“President Biden will withdraw all American troops from Afghanistan over the coming months,” the Washington Post reported back in April, “Completing the military exit by the twentieth anniversary of the Sept. 11, 2001, attacks that drew the United States into its longest war.” In light of the disaster now playing out in Afghanistan Americans might wonder what government failures contributed to the 9/11 attack.
“The road to 9/11 again illustrates how the large, unwieldy U.S. government tended to underestimate a threat that grew ever greater,” proclaims The 9/11 Commission Report: Final Report of the National Commission on Terrorist Attacks upon the United States. The report documents failures by the CIA, FBI, INS and other agencies and concluded: “We see little evidence that the progress of the plot was disturbed by any government action.” Even so, the report, published in 2004, approves of more government as the solution.
“Imagination is not a gift usually associated with bureaucracies,” the report contends. “It is therefore crucial to find a way of routinizing, even bureaucratizing, the exercise of imagination.” In addition, “the massive departments and agencies that prevailed in the great struggles of the twentieth century must work together in new ways, so that all the instruments of national power can be combined.”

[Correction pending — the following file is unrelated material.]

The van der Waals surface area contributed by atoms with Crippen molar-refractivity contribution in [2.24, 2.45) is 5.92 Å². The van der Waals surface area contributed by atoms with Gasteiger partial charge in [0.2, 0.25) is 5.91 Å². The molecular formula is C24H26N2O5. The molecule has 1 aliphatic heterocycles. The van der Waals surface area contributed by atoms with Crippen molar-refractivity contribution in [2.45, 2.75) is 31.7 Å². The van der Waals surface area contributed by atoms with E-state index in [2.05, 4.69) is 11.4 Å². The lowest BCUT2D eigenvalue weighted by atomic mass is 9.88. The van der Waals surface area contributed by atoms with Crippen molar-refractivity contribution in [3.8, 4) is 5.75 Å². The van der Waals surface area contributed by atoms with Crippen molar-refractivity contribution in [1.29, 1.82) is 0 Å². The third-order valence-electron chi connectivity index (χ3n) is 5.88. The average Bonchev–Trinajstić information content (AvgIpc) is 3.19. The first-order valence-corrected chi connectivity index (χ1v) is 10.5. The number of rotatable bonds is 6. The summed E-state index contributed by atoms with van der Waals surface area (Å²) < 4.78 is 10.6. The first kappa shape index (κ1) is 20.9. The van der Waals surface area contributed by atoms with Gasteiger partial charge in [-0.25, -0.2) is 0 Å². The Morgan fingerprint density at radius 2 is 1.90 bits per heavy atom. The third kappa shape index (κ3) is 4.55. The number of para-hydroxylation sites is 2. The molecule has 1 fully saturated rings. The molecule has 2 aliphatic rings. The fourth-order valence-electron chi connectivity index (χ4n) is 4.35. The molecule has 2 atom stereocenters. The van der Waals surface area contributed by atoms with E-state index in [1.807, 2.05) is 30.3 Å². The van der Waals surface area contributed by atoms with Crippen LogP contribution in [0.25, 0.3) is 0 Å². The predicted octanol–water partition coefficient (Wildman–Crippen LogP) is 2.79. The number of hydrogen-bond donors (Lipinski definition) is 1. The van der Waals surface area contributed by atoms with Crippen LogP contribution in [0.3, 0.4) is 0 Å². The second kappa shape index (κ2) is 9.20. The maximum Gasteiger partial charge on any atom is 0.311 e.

The response to bureaucratic failure was to create a massive new bureaucracy, the Department of Homeland Security, “combining 22 different federal departments and agencies into a unified, integrated Cabinet agency.” According to President Bush, the new DHS was “the most significant transformation of the U.S. government in over a half-century,” but there was precedent for the expansion.
President Jimmy Carter was also concerned about bureaucratic inefficiency, so he worked to create a new bureaucracy, the Senior Executive Service. SES bosses, under the control of political appointees, “operate and oversee nearly every government activity in approximately 75 Federal agencies.” Rep. Herb Harris, Virginia Democrat, warned that the SES “will open the door to politicization.” That was also the case with the Department of Homeland Security.
In 2009, the DHS, then under Janet Napolitano, released Rightwing Extremism: Current Economic And Political Climate Fueling Resurgence In Radicalization And Recruitment. This document warns of “white supremacist” types that are “hate-oriented” or “rejecting federal authority in favor of state or local authority.” That misguided focus helps explain why the DHS, FBI, and CIA failed to prevent terrorist attacks at Fort Hood, Texas, in 2009; San Bernardino, California, in 2015, and Orlando, Florida, in 2016, among others.
Bureaucracies can be politicized but the exercise of imagination cannot be “bureaucratized” or “routinized.” No government action disturbed the 9/11 plot. Twenty years after that massive attack the federal government is bigger and more unwieldy than ever.
This article was published by The Beacon